They have a pool.

There's Alex Rocco (who seemed to have an entire career based on the fact he played "Moe Green" in THE GODFATHER) doing his mobster schtick

and Talia Shire (!)

This is before she moved to Philly to work at a pet store.

as a winsome mortuary attendant who's on screen for about twenty-five seconds. We have the aforementioned wholesome mother-son team of Georgia Engel and Jackie Earle Haley who seem to have stumbled in from a network sitcom (to great effect).

Finally, there's Ann-Margret as an exotic dancer who, through a series of unimportant events, essentially becomes the Outside Man's sidekick.

Here, Ann-Margret's never quite let "off the chain," so to speak, and thus we are denied an orgy of the amazing, over-the-top acting we know she's capable of (because we saw TOMMY). I'd say that, by and large, the performances (with the exception of Roy Scheider, who is permitted a streak of douchey élan)

are, by design, very static and stilted, almost Bressonian, indicative of the director's vision of America as a colorless, prefabricated consumerist wasteland. However, since we never see Europe in the film and are not afforded the contrast, it's sometimes hard to tell if it's "anti-American," or merely "anti-human."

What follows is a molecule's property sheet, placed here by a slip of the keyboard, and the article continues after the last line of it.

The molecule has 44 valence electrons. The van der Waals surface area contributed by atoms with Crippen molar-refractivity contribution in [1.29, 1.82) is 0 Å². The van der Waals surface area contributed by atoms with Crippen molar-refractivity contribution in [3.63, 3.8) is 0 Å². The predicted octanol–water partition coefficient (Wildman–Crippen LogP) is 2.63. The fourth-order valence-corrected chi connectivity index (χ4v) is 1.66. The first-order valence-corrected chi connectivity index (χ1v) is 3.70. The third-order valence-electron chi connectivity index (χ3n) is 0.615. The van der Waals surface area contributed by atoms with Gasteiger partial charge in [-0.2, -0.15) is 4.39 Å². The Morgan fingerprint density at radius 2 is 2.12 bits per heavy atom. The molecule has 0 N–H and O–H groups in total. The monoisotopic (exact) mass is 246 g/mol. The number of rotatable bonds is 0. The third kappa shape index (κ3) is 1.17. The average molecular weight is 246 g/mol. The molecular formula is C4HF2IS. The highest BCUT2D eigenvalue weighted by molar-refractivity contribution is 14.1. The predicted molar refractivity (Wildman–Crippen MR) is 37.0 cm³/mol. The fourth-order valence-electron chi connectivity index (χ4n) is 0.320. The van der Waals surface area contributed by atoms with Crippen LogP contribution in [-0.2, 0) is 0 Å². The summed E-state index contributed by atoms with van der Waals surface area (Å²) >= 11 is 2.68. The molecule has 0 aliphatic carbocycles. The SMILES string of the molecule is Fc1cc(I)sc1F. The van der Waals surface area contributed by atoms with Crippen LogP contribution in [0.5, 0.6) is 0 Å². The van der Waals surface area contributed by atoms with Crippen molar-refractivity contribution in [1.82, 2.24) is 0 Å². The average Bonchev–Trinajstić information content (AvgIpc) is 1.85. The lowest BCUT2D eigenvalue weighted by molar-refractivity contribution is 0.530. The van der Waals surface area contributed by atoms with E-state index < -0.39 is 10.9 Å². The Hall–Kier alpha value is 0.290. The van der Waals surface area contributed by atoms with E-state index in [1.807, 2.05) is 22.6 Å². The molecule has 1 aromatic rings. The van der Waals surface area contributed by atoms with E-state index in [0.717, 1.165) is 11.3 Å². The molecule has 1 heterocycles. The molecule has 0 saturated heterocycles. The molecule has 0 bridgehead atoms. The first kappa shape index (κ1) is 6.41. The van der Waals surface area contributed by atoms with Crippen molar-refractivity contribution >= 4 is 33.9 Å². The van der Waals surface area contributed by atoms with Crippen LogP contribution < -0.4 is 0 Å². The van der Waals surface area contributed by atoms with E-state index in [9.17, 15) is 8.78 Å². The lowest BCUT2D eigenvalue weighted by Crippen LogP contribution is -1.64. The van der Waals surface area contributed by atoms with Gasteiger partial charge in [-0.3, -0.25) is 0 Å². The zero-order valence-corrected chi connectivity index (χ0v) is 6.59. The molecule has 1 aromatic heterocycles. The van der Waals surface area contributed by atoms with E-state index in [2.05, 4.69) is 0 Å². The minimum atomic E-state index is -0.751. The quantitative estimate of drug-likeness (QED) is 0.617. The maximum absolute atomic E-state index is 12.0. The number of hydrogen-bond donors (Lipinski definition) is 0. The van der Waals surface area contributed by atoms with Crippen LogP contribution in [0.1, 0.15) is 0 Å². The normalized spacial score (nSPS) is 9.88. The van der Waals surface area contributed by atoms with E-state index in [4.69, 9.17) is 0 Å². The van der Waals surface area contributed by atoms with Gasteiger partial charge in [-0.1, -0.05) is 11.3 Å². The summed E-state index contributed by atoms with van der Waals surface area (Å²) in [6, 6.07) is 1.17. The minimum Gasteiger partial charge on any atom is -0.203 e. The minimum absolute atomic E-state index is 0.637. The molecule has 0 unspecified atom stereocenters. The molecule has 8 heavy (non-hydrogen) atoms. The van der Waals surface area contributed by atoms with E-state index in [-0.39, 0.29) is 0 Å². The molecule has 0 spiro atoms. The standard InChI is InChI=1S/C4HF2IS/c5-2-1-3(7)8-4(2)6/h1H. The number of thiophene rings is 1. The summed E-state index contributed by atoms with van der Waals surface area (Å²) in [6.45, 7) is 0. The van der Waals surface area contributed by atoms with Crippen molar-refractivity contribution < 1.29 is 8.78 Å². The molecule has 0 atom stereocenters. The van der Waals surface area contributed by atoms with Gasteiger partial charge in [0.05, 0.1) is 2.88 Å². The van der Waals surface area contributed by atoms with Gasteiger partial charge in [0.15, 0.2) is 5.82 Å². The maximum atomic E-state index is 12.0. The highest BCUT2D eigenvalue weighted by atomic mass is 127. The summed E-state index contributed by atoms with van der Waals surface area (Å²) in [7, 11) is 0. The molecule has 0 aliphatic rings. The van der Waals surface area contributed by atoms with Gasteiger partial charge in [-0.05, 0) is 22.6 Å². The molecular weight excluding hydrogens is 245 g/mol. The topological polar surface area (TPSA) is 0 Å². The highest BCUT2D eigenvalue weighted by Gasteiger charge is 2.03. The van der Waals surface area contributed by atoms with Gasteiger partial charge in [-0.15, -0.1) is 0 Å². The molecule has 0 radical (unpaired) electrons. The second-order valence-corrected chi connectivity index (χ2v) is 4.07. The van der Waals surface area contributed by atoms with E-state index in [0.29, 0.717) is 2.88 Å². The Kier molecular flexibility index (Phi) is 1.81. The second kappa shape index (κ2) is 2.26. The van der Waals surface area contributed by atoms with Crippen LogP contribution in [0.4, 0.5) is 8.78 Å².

Also, did I forget to mention that this is––in near-entirety––accompanied by whacka-whacka guitar licks throughout, worthy of a basement porno?

Anyhow, it all ends with a shootout at a church funeral, which definitely gives the whole production that nice post-Melville, pre-John Woo vibe.

I liked this quite a bit, even though I can understand the criticism I've heard, detailing it as a kind of dreary, lifeless slog. Which is kind of the point. Hey, it's all part of the Existentialist experience, man!  Four stars. (And happy existential Fourth of July!)


Mike B. said...

Enjoyed this review, makes me want to check this out and perhaps more with similar vibes. Perhaps a future series, maybe a sort of existential counterpart to the ol' melancholy horror? I for one would eat that up!

Sean Gill said...

Thanks, Mike! And yeah, there's probably enough existential neo-Noir to assemble a full series!